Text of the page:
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Faf du Plessis
Proteas looking for decent performance during the Pakistan tour
25 January 2021, 7:03 PM

The South African cricket team will not only look at completing another Test series victory against Pakistan in the sub-continent, but will also take on the responsibility of putting on a decent show in a country that has recently allowed for international cricket to return to its shores. The Proteas last toured Pakistan in 2007, winning the Test series.

Although Pakistan has been poor against the Proteas, batsman Faf du Plessis acknowledges that the home side does put on a strong performance in their own backyard.

Conditions will also play a huge role in the outcome of the series.

The first Test will be held in Karachi which has been the home team’s hunting ground, losing only two games out of 42 played at the venue. This was against England in 2000 and the Proteas seven years later. The current squads are both similarly placed, with the two assembling fairly inexperienced sides. Almost the entire Proteas team has not toured Pakistan before, with only a few that have had a taste of the Sub-continent conditions.

Batsman Faf du Plessis, sees this Test as another opportunity for both teams to give their players a platform to gain further experience.

“Both test team are busy figuring out way forward in terms of gaining experience as much as possible. For all of us, it’s a first time playing test cricket in Pakistan but for a lot of our team it’s the first time playing in the sub-continent. I think we are expecting it to be a very tough task against Pakistan and they are a very dangerous team in their own conditions as with other sub-continent team.”

The former captain will be interested to see how the reverse swing goes, which is expected to play its part.

“It’s almost like the game is moving a little bit away from the reverse swing but the umpires and the rules on trying to scuff up the ball has become very strict with everything that has happened, bouncing the ball in the rough has become less of late so if you are playing in the sub-continent what happens quite often is that next to pitch the square is moist and green so the general scuff up of the ball does not happen like it used to.”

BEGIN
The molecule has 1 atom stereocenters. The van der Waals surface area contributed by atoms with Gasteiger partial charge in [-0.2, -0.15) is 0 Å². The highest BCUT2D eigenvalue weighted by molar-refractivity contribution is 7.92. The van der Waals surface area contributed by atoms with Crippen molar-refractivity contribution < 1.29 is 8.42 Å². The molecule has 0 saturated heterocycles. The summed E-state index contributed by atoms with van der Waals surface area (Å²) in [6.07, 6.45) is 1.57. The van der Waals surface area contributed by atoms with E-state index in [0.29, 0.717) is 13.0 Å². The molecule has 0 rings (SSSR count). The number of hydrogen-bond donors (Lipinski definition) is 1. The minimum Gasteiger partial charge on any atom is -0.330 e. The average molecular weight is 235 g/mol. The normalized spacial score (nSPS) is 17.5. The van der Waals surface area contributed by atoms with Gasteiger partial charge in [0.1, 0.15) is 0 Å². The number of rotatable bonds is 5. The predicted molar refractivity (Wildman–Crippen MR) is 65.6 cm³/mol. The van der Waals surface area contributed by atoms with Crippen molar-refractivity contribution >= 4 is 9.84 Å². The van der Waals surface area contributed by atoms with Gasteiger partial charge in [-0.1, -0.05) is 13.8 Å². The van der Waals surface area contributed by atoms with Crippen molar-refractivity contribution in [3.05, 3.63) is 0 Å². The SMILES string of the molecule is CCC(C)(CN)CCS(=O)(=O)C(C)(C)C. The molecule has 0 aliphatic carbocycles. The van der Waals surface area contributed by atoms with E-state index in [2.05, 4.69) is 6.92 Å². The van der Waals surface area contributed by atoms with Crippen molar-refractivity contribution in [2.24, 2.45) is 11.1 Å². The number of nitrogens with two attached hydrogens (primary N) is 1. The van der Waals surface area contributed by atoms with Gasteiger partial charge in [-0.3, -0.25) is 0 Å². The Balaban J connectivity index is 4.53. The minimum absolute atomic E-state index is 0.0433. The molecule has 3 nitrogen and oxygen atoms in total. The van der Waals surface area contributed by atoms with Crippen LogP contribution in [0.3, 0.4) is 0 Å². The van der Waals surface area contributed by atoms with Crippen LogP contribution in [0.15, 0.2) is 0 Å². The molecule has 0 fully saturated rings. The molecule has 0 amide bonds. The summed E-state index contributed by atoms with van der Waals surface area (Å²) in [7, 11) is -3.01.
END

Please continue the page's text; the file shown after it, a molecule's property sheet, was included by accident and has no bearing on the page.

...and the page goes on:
Du Plessis is hoping for big scores looking at the trend of Test matches on the sub-continent.

“Teams come here and score big runs. So, I’m hoping it’s the case this time around where there will be big scores almost Day 1, 2 and 3 belonging to the batters. Day 4 and 5 spin and stuff like that comes into equation. That is how it was back then. Just on a personal point of view, I’m expecting it to be a little different maybe spin a little earlier than it used to be back then.”

Du Plessis, who has an average of 27 against Pakistan, is hoping that he does well in this Test series. He and opening batsman Dean Elgar were the in-form batsmen against Sri Lanka.

“I’m batting well at the moment. I’m feeling good and I just want to play my best cricket. I’m really excited for this tour. I have worked hard. I want to put in some good performance in the sub-continent as a batter to do well overseas.”

Du Plessis says the return of Babar Azam to the Pakistan team will be a confidence booster to the home side.

Azam, who missed the New Zealand Series, will captain Pakistan for the first time at home in a Test series.

Cyril Ramaphosa
Ramaphosa confirms SA will receive Indian COVID-19 vaccine soon
25 January 2021, 5:36 PM

President Cyril Ramaphosa has confirmed that the country will receive its first shipment of COVID-19 vaccines from India very soon.

New Delhi has allowed the commercial export of vaccines and a shipment is expected to arrive any day now.

India makes 60% of the world’s vaccines and is home to several major manufacturers.

After a long wait, South Africa will finally receive its first shipment of COVID-19 vaccines from India this week.

Sources in the Indian government have told the SABC that the next commercial shipment of the vaccine will fly out to South Africa soon.

President Cyril Ramaphosa’s government signed a purchase agreement with Serum Institute which is the world’s largest vaccine manufacturer. It has been bulk producing the Oxford AstraZeneca shot in India.